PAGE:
Stanford Medicine X: Participatory Research
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Stanford Medicine X: Participatory Research

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Susannah Fox, an associate director at the Pew Research Center, led a discussion of participatory research at Stanford Medicine X.

Susannah Fox, an associate director at the Pew Research Center, led a discussion of participatory research at Stanford Medicine X.

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Stanford Medicine X: Participatory Research Stanford Medicine X: Participatory Research Presentation Transcript

  • Participatory Research Stanford Medicine X Master Class Led by Susannah Fox, Pew Research
  • Agenda • Introductions • Application comments and questions • My own experiences and lessons learned • A summary of all that the participatory research community shared with me, captured by the Storify
  • Many people expressed a desire to understand the processes, problems, and benefits of participatory research. Subgroups: • How do participatory research techniques dovetail or contrast with cooperative group clinical trials? • How can participatory research be applied at an enterprise level, that is, among companies or organizations which seek to collaborate? • How can participatory research methods be used to not only involve patients in the product design, but keep them informed of progress along the way?
  • Many people asked for techniques for empowering people to participate more deeply in collaborative research projects. For example: • What are some ways to elicit an authentic, representative patient voice to enhance clinical care improvements? • What are some ways to engage health care practitioners in the design process of a product or practice? • How to frame questions and prompts to elicit the most accurate and unbiased response? • What factors make people more likely to participate and contribute? • How to control for selection bias? • How to include more diverse populations in research, particularly those who are chronically ill, underserved, and/or uninsured?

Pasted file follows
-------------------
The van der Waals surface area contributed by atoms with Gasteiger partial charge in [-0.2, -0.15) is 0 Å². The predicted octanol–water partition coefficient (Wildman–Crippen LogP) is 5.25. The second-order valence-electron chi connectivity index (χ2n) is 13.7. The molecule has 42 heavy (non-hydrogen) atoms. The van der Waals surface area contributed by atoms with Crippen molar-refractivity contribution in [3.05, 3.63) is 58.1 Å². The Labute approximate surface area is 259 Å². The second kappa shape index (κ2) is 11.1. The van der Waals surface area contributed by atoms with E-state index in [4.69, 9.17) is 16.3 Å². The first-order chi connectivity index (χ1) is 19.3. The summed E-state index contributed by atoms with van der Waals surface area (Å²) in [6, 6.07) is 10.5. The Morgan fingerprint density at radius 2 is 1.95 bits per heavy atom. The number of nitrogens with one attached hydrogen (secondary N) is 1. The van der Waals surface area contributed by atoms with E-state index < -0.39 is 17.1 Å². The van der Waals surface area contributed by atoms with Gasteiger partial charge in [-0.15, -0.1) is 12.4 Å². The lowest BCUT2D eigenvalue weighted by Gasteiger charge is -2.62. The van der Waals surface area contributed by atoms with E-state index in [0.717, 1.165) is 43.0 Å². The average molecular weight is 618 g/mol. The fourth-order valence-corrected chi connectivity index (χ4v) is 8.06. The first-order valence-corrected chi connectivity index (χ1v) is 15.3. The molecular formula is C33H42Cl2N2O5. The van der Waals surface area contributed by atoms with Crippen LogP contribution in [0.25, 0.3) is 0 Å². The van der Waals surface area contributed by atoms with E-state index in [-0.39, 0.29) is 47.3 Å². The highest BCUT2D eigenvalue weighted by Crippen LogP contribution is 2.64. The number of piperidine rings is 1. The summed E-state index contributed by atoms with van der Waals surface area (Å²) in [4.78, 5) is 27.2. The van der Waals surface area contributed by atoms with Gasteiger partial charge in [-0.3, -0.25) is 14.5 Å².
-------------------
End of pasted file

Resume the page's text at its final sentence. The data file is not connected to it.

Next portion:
• People asked for advice about how to communicate more effectively to an internal and external audience about the value of participatory research. • How to convince colleagues of the merits of participatory research? • Specifically: One group’s current practice relies on focus group reports – as they say, it’s an incomplete picture of the patient experience. How can they gain buy-in for using participatory research methods to help colleagues see the more complete picture in both clinical and personal settings, such as live ethnography, direct double-blind patient discussions, online observations…?
  • People asked for techniques for working connection, storytelling, and engagement into clinical practice. One person is just plain fired up: • “It is time to leverage the magic of community and technology to spark real and lasting behavior change in our clinical practice. The pump is primed. We are eager and tech-savvy, HIPAA knowledgeable, and so needing to get our patients engaged, online, connected to each other and to us.”
  • How can participatory research help to connect patient communities and research communities, which are currently disconnected? Can participatory research methods help to surface the knowledge that is being shared in online disease communities so that more people can learn from it?
  • One person has a specific research question and wonders if participatory research can help answer it: • Current project includes location lifelogging, which uses a person’s location traces to capture aspects of their life. From the location traces we can build an understanding of patterns, routines, and behaviors, as well as see how these drift over time. One of the large unanswered questions of all forms of lifelogging is how it can be valuable to individual users. Can participatory research methods aid in answering this question?
  • Another person had a specific cross-cultural question: • Can models used in the US apply to the UK?
  • Resources • Storify: http://storify.com/SusannahFox/participatory- research • Blog posts: http://susannahfox.com/category/participator y-research/